“Baseball is ninety percent mental. The other half is physical.” — Yogi Berra
“It took me 17 years to get three thousand hits in baseball. I did it in one afternoon on the golf course.” — Hank Aaron
Some call it the Spring Ritual. I just call it Opening Day. The weather may say 30 degrees, but the calendar says otherwise.
Today is Opening Day for the Milwaukee Brewers, my team. Janis and I will be at the game. We will watch the splendor, power, and versatility of Ryan Braun, who last year did not permit the false accusations of MLB to taint his year. We will admire the coolness of Yovani Gallardo on the mound, all the time hoping his pitch count stays reasonable. We will hope Jean Segura turns into a genius at shortstop and continues to improve at the plate. We will hope Rickie Weeks does from the beginning what he did the last half of last year. We will cheer for Carlos Gomez, a real favorite, a real hustler, a real nice guy. We will enjoy the at bats, the slashes, and the plate discipline of Nori Aoki, who invariably carries a warm smile on his face. We will cheer for Aramis Ramirez to get off to a fast start and maintain the slugging pace he eventually developed last year. We will watch to see if Alex Gonzalez can play first and contribute with his bat to a reasonable extent until Corey Hart returns. We will have faith that Kyle Lohse becomes the pitcher he was the last two years, with Cy Young quality stats. We will hope the back end of the starting rotation is stronger than the Spring Training results reflect. We will cheer for the new members of the bullpen and hope John Axford has settled down as the closer.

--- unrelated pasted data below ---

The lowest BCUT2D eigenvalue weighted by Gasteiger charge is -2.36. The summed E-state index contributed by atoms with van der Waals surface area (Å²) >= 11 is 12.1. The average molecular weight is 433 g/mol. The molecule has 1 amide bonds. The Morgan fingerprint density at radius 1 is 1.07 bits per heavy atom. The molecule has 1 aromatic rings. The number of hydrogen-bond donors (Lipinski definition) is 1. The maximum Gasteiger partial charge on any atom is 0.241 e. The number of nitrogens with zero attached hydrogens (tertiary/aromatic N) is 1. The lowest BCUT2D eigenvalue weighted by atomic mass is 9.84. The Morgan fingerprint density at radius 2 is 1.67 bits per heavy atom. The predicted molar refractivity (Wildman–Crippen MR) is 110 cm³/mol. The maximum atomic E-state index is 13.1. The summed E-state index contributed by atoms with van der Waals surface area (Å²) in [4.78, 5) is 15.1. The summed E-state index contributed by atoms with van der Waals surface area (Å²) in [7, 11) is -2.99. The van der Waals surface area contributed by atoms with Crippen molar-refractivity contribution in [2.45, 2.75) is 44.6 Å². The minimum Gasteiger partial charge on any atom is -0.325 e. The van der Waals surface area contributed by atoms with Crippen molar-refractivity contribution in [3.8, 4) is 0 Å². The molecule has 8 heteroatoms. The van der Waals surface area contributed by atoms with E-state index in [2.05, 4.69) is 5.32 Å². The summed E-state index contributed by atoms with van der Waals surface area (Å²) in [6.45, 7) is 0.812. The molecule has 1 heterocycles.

Oh, it is Spring, the entree to Summer, the baseball season. Every year this time means something to me. I cherish baseball, the numbers, the statistics, the runner moving from first to third on a single, the long throw from right field to try catch a base runner at home, the pure grace of a double play, the sinker ball of a reliever trying to induce the hitter to tap into a double play to get out of the inning, the power of the closer trying to blow a fast ball by the hitter with two men on and two outs. I love the smell of brats, the sip of a beer, the kids admiring the game with their cotton candy in thier mouths and their Brewer apparel on.
On these Opening Days, I think of Robin Yount and all the joy he brought to fans like me during his career with the Brewers. He personified the game; he was baseball in Milwaukee.
In every home opener and many other days of the year, I think of Hank Aaron. Hank was my fist idol. Every morning as a kid in the Summer my first self-appointed task would be to go to the sports section see how the box score said Henry did the day before – assuming I had not listened to the game. I held in wonder Henry’s short yet powerful swing, his intensity, his selflessness, the grace and ease with which he patrolled the outfield. Imbedded deeply in my mind are the home runs he hit to tie and then break the all-time home-run record, which had been held by The Babe. Some fraud now lays claim to this record, but it is still, in my mind, The Hammer’s record. Now having read books about it, I marvel at how he maintained his composure in a time of racial animosity and downright hate. He was my first idol, and I am proud of it. When I watch baseball, I think of The Hammer.